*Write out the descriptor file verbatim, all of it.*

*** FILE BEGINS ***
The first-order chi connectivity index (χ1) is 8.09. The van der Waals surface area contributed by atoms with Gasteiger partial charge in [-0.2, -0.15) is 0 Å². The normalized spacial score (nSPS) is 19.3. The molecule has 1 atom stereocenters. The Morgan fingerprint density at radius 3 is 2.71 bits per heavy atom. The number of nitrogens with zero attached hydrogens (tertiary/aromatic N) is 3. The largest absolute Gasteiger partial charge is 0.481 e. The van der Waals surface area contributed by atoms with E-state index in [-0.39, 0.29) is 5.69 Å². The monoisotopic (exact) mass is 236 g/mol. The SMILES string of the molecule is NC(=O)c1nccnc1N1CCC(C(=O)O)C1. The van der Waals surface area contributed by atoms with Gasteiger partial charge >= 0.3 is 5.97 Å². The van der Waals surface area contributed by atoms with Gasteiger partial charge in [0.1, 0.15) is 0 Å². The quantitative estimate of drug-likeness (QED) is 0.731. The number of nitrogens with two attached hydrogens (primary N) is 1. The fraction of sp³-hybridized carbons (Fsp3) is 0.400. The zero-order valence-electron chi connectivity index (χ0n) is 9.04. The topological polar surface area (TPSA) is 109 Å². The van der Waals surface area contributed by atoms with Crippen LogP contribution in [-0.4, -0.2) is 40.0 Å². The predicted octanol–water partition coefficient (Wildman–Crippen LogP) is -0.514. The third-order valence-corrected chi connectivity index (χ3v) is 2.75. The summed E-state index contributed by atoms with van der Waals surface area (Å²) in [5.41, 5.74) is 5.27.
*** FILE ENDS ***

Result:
The first-order chi connectivity index (χ1) is 8.09. The van der Waals surface area contributed by atoms with Gasteiger partial charge in [-0.2, -0.15) is 0 Å². The normalized spacial score (nSPS) is 19.3. The molecule has 1 atom stereocenters. The Morgan fingerprint density at radius 3 is 2.71 bits per heavy atom. The number of nitrogens with zero attached hydrogens (tertiary/aromatic N) is 3. The largest absolute Gasteiger partial charge is 0.481 e. The van der Waals surface area contributed by atoms with E-state index in [-0.39, 0.29) is 5.69 Å². The monoisotopic (exact) mass is 236 g/mol. The SMILES string of the molecule is NC(=O)c1nccnc1N1CCC(C(=O)O)C1. The van der Waals surface area contributed by atoms with Gasteiger partial charge >= 0.3 is 5.97 Å². The van der Waals surface area contributed by atoms with Gasteiger partial charge in [0.1, 0.15) is 0 Å². The quantitative estimate of drug-likeness (QED) is 0.731. The number of nitrogens with two attached hydrogens (primary N) is 1. The fraction of sp³-hybridized carbons (Fsp3) is 0.400. The zero-order valence-electron chi connectivity index (χ0n) is 9.04. The topological polar surface area (TPSA) is 109 Å². The van der Waals surface area contributed by atoms with Crippen LogP contribution in [-0.4, -0.2) is 40.0 Å². The predicted octanol–water partition coefficient (Wildman–Crippen LogP) is -0.514. The third-order valence-corrected chi connectivity index (χ3v) is 2.75. The summed E-state index contributed by atoms with van der Waals surface area (Å²) in [5.41, 5.74) is 5.27.